"We're not able to provide any specific comments on operational activities offered by CSE to allied partners, though they would align with our legislated mandate," said spokesperson Evan Koronewski.

News hit like 'a ton of bricks'

Photos of the ammunition believed to belong to the suspect, which were posted on a Twitter account that has since been suspended, show the name 'Alexandre Bissonnette' — the 29-year-old who pleaded guilty to killing six men in the 2017 gun attack at the Quebec Islamic Cultural Centre — alongside the names of others who have committed race- or religion-based killings.

Members of Quebec City's Muslim community said they're alarmed by this most recent attack.

"When I heard the news, it hit like a ton of bricks," Mohammed Labidi, a co-founder and former president of the Quebec Islamic Cultural Centre, told Radio-Canada. "It brings up the pain that we experienced here."

In a statement sent through his lawyers, Bissonnette said he's troubled to learn that his name has been linked to the New Zealand attack and that he never wanted anyone to imitate his actions. Bissonnette was sentenced last month to life in prison without possibility of parole for 40 years. He is appealing that decision.

Prime Minister Justin Trudeau released a statement on Friday condemning the attack.

"Far too often, Muslims suffer unimaginable loss and pain in the places where they should feel safest. Canada remembers too well the sorrow we felt when a senseless attack on the Centre culturel islamique de Québec in Ste-Foy claimed the lives of many innocent people gathered in prayer," says the statement.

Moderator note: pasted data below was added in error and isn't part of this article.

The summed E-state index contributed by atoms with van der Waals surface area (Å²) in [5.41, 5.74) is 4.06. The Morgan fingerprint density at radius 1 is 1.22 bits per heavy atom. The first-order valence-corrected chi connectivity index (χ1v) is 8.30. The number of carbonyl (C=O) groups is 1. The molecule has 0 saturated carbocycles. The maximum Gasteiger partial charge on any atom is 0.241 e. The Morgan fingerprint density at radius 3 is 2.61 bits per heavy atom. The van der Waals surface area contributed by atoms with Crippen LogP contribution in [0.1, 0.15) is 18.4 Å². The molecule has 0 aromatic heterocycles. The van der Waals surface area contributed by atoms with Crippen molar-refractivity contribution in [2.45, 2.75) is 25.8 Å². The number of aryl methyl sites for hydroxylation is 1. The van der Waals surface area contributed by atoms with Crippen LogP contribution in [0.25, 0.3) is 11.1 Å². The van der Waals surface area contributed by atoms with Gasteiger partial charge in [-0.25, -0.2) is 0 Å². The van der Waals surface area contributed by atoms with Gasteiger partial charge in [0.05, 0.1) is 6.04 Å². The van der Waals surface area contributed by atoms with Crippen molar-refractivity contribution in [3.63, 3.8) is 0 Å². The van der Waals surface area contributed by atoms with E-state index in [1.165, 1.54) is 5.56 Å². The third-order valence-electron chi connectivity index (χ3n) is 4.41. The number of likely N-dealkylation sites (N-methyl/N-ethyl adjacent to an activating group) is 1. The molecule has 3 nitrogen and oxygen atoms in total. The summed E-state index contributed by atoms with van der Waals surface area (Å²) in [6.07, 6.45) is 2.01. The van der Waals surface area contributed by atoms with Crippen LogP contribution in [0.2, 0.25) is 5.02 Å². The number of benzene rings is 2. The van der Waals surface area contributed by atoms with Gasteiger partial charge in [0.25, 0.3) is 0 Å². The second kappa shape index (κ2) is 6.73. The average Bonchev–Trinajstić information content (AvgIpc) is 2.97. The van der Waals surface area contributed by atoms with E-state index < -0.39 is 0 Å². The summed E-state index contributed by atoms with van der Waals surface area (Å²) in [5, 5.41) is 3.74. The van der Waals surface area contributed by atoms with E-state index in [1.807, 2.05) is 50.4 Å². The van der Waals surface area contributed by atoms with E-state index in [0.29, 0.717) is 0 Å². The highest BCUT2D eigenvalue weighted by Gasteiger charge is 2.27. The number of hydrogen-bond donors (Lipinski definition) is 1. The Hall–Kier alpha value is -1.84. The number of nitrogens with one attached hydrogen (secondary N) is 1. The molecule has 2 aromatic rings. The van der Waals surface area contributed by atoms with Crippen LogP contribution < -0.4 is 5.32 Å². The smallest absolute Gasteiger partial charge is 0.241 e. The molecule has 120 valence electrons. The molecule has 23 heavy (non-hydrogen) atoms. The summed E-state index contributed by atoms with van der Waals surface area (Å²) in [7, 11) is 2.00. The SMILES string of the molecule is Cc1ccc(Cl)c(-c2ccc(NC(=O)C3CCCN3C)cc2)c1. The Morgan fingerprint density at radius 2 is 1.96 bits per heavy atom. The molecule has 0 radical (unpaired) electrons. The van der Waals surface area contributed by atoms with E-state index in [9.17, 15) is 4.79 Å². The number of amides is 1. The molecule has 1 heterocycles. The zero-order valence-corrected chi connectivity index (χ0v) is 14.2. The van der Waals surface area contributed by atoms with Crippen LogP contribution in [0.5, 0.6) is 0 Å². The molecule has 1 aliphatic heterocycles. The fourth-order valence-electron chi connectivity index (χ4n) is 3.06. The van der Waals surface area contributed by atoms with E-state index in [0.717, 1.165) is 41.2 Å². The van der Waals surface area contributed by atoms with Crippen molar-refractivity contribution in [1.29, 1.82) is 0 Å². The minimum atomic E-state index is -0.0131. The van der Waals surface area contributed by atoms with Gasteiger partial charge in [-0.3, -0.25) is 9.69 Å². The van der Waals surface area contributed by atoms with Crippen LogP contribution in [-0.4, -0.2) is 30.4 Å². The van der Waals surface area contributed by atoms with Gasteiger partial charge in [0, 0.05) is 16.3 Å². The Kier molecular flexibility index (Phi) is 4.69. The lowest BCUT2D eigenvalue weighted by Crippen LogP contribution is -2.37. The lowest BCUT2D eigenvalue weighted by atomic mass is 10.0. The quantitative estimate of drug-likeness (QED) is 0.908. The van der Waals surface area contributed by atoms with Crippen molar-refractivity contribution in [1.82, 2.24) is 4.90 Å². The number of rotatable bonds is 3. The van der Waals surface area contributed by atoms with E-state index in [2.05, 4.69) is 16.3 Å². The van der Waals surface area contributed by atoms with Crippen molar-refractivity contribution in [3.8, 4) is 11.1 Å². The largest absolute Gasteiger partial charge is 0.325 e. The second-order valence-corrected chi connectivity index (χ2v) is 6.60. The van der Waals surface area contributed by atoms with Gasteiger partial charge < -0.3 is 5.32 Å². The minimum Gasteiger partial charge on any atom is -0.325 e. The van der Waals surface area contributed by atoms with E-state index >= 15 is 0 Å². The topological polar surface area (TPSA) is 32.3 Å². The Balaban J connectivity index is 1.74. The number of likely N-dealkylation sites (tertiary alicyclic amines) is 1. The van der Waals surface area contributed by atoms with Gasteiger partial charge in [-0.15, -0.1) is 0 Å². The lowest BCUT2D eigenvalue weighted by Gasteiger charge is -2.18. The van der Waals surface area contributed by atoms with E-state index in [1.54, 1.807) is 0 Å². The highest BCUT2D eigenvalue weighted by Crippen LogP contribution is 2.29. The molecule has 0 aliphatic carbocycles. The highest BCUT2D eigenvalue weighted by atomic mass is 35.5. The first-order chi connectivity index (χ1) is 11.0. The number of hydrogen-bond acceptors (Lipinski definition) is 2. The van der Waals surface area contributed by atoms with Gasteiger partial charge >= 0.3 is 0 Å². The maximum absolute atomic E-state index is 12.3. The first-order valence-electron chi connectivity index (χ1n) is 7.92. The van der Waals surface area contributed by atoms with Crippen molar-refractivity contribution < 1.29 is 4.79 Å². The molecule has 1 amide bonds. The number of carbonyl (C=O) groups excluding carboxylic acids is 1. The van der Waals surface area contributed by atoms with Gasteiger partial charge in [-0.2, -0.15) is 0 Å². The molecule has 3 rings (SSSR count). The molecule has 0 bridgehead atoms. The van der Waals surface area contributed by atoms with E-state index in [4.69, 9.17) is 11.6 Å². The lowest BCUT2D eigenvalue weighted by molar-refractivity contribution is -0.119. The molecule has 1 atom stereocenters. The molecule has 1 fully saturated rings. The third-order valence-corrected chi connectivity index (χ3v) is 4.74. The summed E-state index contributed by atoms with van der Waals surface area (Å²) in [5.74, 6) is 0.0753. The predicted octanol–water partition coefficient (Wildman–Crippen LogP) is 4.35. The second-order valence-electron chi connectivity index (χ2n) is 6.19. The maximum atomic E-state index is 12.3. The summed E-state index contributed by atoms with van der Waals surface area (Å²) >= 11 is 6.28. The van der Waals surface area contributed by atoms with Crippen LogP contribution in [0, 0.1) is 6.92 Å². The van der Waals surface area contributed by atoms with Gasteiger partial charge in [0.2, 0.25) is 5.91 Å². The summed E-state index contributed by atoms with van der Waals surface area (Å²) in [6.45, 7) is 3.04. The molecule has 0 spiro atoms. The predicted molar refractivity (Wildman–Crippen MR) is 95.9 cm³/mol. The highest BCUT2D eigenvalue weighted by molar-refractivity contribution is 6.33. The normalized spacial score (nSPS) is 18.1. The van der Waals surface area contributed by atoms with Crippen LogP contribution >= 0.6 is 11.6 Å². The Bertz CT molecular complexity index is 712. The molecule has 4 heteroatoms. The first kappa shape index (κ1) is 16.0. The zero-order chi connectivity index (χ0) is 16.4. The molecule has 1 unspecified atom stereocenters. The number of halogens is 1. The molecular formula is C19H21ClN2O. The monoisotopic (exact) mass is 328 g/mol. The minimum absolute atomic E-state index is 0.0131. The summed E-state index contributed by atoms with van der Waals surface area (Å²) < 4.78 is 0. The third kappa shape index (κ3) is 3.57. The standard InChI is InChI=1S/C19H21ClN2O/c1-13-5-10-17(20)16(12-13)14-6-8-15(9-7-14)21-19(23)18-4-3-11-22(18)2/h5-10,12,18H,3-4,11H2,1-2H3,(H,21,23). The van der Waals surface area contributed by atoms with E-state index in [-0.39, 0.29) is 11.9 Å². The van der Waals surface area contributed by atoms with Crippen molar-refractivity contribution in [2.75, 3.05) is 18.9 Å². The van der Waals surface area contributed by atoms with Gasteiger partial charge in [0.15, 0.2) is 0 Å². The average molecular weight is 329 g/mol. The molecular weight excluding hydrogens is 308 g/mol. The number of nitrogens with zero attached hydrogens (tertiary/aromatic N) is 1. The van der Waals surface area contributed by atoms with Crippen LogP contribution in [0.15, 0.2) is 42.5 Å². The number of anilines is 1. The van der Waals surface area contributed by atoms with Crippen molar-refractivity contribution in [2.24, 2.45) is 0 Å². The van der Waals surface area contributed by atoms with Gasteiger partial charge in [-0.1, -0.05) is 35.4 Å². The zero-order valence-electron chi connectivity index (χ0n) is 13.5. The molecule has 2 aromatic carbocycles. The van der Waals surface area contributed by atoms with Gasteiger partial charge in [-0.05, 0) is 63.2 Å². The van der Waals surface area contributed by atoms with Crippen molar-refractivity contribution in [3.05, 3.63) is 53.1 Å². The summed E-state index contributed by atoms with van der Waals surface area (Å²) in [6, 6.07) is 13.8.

"Canada condemns this attack, and will continue to work closely with New Zealand, our close partner and friend, and others to take action against violent extremism. Hate has no place anywhere. We must all confront Islamophobia and work to create a world in which all people — no matter their faith, where they live, or where they were born — can feel safe and secure."

NDP Leader Jagmeet Singh echoed those sentiments online.

"Islamophobia kills — and has no place anywhere in the world."

Conservative Leader Andrew Scheer called the attack "a despicable act of evil" — but he's being heavily criticized online for not using the words "Muslim" or "mosque" in his statement on the attack.

Andrew MacDougall, who was a spokesperson for former prime minister Stephen Harper, urged Scheer to "delete and try again."

"Name the place of worship. Name their religion. Put your arms around them. Condemn the specific pathology that drove their killer(s)," he tweeted.

Scheer issued a longer statement a few hours later, saying the Conservative Party "stands with our Muslim brothers and sisters to ensure that they remain this way."

"Houses of worship, like the two mosques attacked last night, should be places where all people can meet freely and without fear," it reads.

Global Affairs Canada said there have been no reports of any Canadian citizens involved in the shootings.

"We are working closely with local authorities and stand ready to provide consular assistance to Canadian citizens as required," said spokesperson Richard Walker.

Canada's 2018 public terrorist threat report flagged the rise in right-wing extremism, which the report said includes "anti-government and anti-law enforcement sentiment, advocacy of white nationalism and racial separation, anti-Semitism and Islamophobia, anti-immigration, male supremacy and homophobia."